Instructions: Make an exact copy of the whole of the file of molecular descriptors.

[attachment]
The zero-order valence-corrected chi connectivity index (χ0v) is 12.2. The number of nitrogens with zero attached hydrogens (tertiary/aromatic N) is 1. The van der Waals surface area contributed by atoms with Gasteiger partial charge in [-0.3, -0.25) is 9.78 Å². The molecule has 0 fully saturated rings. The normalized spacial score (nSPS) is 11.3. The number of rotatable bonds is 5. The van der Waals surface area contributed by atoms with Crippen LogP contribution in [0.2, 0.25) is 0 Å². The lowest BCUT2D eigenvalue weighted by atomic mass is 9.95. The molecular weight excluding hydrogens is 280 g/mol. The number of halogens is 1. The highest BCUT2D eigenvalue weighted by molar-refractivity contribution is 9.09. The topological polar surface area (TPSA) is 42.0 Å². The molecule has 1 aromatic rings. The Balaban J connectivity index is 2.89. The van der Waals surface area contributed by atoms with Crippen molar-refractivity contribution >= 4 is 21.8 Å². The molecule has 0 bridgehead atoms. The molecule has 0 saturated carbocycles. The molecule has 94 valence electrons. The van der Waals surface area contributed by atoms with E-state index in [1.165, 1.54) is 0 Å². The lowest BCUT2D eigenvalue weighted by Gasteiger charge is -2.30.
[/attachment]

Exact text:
The zero-order valence-corrected chi connectivity index (χ0v) is 12.2. The number of nitrogens with zero attached hydrogens (tertiary/aromatic N) is 1. The van der Waals surface area contributed by atoms with Gasteiger partial charge in [-0.3, -0.25) is 9.78 Å². The molecule has 0 fully saturated rings. The normalized spacial score (nSPS) is 11.3. The number of rotatable bonds is 5. The van der Waals surface area contributed by atoms with Crippen LogP contribution in [0.2, 0.25) is 0 Å². The lowest BCUT2D eigenvalue weighted by atomic mass is 9.95. The molecular weight excluding hydrogens is 280 g/mol. The number of halogens is 1. The highest BCUT2D eigenvalue weighted by molar-refractivity contribution is 9.09. The topological polar surface area (TPSA) is 42.0 Å². The molecule has 1 aromatic rings. The Balaban J connectivity index is 2.89. The van der Waals surface area contributed by atoms with Crippen molar-refractivity contribution >= 4 is 21.8 Å². The molecule has 0 bridgehead atoms. The molecule has 0 saturated carbocycles. The molecule has 94 valence electrons. The van der Waals surface area contributed by atoms with E-state index in [1.165, 1.54) is 0 Å². The lowest BCUT2D eigenvalue weighted by Gasteiger charge is -2.30.